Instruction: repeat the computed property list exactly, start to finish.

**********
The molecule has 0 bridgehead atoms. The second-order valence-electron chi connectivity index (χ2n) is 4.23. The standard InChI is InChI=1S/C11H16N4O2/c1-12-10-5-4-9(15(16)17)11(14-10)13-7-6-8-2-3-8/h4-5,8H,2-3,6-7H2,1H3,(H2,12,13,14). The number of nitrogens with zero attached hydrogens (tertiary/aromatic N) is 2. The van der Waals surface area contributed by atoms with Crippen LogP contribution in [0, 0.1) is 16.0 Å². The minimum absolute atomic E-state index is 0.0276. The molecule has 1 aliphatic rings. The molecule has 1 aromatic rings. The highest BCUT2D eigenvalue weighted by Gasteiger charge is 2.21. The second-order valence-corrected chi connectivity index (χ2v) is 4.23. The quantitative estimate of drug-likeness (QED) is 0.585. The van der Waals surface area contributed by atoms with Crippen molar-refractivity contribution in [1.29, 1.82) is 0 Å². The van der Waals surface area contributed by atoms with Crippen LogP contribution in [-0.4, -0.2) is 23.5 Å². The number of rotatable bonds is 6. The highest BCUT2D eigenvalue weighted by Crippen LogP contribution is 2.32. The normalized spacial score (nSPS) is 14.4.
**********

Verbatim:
The molecule has 0 bridgehead atoms. The second-order valence-electron chi connectivity index (χ2n) is 4.23. The standard InChI is InChI=1S/C11H16N4O2/c1-12-10-5-4-9(15(16)17)11(14-10)13-7-6-8-2-3-8/h4-5,8H,2-3,6-7H2,1H3,(H2,12,13,14). The number of nitrogens with zero attached hydrogens (tertiary/aromatic N) is 2. The van der Waals surface area contributed by atoms with Crippen LogP contribution in [0, 0.1) is 16.0 Å². The minimum absolute atomic E-state index is 0.0276. The molecule has 1 aliphatic rings. The molecule has 1 aromatic rings. The highest BCUT2D eigenvalue weighted by Gasteiger charge is 2.21. The second-order valence-corrected chi connectivity index (χ2v) is 4.23. The quantitative estimate of drug-likeness (QED) is 0.585. The van der Waals surface area contributed by atoms with Crippen molar-refractivity contribution in [1.29, 1.82) is 0 Å². The van der Waals surface area contributed by atoms with Crippen LogP contribution in [-0.4, -0.2) is 23.5 Å². The number of rotatable bonds is 6. The highest BCUT2D eigenvalue weighted by Crippen LogP contribution is 2.32. The normalized spacial score (nSPS) is 14.4.